There's an unavoidable affinity between suburban teens and automobiles. I'm no exception; I tolerate air travel. I enjoy trains and boats. But I am absolutely reliant upon the experience of driving. I love to drive, and I was an absolute addict in high school. There were drives on Sunday, drives after school and long drives in the summer. There was driving at night. I would take my car South, as the houses gave way to farms and gravel roads, bean fields and dead trees and old barns and men with guns. I would stop and look around. I would circle back and enjoy the same sight from behind. I would take myself North, along the highway and then down an unfamiliar exit, into a dim deserted street with no sound and wind that makes your ears hurt with cold and noise. The windows down and the heater on. I would stop and eat. I would get lost. I would drive until I was tired, stop and sleep. I would read signs out loud and sing. My stereo was alive- speakers cut in and out at will, and the volume was never constant. The music was ragged and loud.

My car was a decaying Volkswagon of middle age, a transitional vehicle that didn't know if it was a sedan or a sports car or a piece of junk. Every piece of equipment was voluntary, was provisional, was optional-- the clutch was as likely to work as the power windows. It had survived water, heat, cold, and time. It was more this way- it broke down so often and in so many ways I couldn't see it as monolithic, but as a series of parts that only fit loosely together. The dashboard was like a Watts tower of plastic and lights, cobbled together, solid but cracking and full of memory and with a living mass underneath. The trunk was a smorgasbord of past events- I could play guitar or put on a hat or change a tire.

This was not a tool of independence-- or rather, not solely. It was a tool of community, a facilitator of conversation. More importantly, when stopping for long behemoth trains or turning the lights off and looking at the sky or hearing the gravel crunch and the engine as the only sound for miles, it was a constant reminder of the size of the world in relation to this capsule of velocity, the fact that horizons always exist everywhere.

cowboy boots are the coolest

I'm going to beat this dead horse one last time. The reason I'm dividing things this way, using the "scalpel of criticism" to cut away everything I declare to be a stage set, is that I always worry that I'm living my life that way. It seems to me that being true to oneself and living in a straightforward manner without regard to opinion may not make you a saint, but internal coherence has a certain beauty. As I tend to obsess over others' opinions, creating an image of coherence seems to be easier than making my own path. The probem is that the seams in this costume are very apparent, and the overall shape is still not very convincing. This kind of feeling for structure applies to everything in my life-- I see almost everything as the result of internal branching and guided growth or a hasty attempt at facade-building. This is probably overly simplistic, but it allows quite a bit of healthy outrage. Sorry for the soapboxing, I will now return to sanity.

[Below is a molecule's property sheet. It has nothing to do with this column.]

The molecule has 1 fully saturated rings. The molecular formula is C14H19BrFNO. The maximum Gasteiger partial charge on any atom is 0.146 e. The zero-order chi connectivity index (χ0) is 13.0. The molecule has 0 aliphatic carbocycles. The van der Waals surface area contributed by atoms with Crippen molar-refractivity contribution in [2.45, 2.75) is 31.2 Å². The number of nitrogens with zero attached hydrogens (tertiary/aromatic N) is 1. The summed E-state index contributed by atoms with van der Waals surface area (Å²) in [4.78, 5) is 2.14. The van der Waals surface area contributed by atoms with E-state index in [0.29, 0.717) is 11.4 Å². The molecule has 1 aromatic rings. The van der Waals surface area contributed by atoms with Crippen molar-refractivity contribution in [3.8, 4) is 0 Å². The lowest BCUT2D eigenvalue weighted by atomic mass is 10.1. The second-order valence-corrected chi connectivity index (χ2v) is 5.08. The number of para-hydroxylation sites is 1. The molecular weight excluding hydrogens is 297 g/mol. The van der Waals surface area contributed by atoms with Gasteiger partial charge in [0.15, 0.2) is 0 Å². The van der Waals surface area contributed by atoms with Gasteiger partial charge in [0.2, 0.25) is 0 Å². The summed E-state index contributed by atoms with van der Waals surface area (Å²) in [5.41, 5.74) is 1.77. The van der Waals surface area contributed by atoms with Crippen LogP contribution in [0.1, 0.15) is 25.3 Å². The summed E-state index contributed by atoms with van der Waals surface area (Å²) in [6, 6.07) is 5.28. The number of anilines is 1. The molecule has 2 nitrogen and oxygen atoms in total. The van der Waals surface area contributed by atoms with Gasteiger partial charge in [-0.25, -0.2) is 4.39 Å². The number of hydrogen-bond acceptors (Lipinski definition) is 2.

more about cowboy boots

Again on the subject of internal coherence- I need to split hairs further on the issue of "real" versus "simalcrum." I'm treading on thin ice here, as these are loaded nouns. So I'll make it simple: I'm not talking about context. A cowboy boot in New York City is still a cowboy boot. It's a matter of process: this object is invested with an intelligence created from its context, a process that doesn't invest heavily in self-consciousness, instead going for performance and coherence. The simalcrum, however, disregards process in favor of end result-- an end result that is about image or symbol, not performance. I guess, in the end, what I'm talking about here is a difference between symbol and object, sign and shed. So this has all been said before, go to work.

Sunday, November 14, 2004

the producers

Saw a billboard today that made me think of the nyc production = assimilation + repackaging + consumption equation. Something about the overall shape of an idea of life, and how something created without regard for consciousness will have a shape created from within, while something created as a simulcum, self-conscious and centered on image, is like the negative of that, a patched together formwork approximating that object. It's the difference between something being what it is and something being carefully cut and folded to look like something it's not. For instance, cowboy boots are a mountain of information; everything from the materiality to the shape to the surface decoration was created out of a context, without regard to its being. A cowboy boot is the embodiment of its purpose, location, intent, whatever. Shoes are great for this because they are both clothing and tool. But the fashionable re-creation of a cowboy boot, however cleverly done, can never regain this meaningful shape; even if it's the identical it's arbitrary. This arbitrariness is not wrong, but it is null. Null in french tends to signify not an absence of value but something beneath, detrious, filler. I like that.

I was flying today and I looked out the window and all of the cars parked and driving were reflecting into the sky. These glints are not just something I see; they happen to me when my eyes intersect a column of reflected sunlight that the car creates by existing.